this book explores the swift and often tumultuous change that
the Atlantic world underwent in the second half of the twentieth century,
driven by the currents of decolonization, developmentalism, authoritari-
anism, and the cold war. The main focus is on the way a cohort of Brazil-
ians perceived these currents of change, and particularly on what their
perceptions reveal about Brazilian racial thought. In writing this book it
was possible to cover various places and themes only because of the sup-
port of many friends and colleagues in Brazil and the United States, who
shared materials, asked questions, opened doors, and granted me time
for research. And as a book that relies heavily on oral histories, it is also
the fruit of the generosity of many diplomats, intellectuals, artists, activ-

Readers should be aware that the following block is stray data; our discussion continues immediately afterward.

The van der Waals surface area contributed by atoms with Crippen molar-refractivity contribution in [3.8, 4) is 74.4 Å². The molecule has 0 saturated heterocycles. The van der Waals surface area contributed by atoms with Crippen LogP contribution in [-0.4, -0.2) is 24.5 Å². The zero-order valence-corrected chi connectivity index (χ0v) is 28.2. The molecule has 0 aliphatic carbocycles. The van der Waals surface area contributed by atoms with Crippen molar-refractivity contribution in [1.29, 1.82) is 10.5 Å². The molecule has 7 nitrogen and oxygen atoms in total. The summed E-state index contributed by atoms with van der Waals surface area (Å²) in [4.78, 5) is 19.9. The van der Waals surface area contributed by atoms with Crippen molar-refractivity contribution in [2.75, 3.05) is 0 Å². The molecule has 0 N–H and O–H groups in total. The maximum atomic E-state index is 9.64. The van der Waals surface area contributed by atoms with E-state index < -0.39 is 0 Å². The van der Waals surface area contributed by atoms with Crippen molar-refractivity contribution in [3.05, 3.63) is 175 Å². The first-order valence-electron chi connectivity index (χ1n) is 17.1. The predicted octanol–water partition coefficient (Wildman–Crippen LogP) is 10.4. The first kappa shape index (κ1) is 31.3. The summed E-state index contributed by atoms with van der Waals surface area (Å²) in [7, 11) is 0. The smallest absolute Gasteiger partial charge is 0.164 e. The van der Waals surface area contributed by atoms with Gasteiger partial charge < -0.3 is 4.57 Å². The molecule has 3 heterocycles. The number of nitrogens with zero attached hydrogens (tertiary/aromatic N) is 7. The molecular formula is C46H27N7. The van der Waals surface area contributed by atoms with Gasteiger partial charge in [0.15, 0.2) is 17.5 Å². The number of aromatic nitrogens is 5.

ists, and their relatives, who gave interviews about their experiences relat-
ing to Brazil and Africa.
My interest in Brazilian connections with Africa, and in Brazilian racial
identity, developed in graduate school at Brown University through the
encouragement of Thomas Skidmore and of Anani Dzidzienyo, whose
interest in the African connection and the Afro-Brazilian condition nour-
ished and guided this project from inception to publication.
Anani Dzidzienyo, Jeffrey Lesser, John David Smith, Mark Wilson, and
two anonymous readers from Duke University Press read and commented
on the entire manuscript. I am grateful to Valerie Millholland, my editor
at Duke University Press, as well as Miriam Angress, associate editor, who
have been consistent and thoughtful advocates. Paulina Alberto, George
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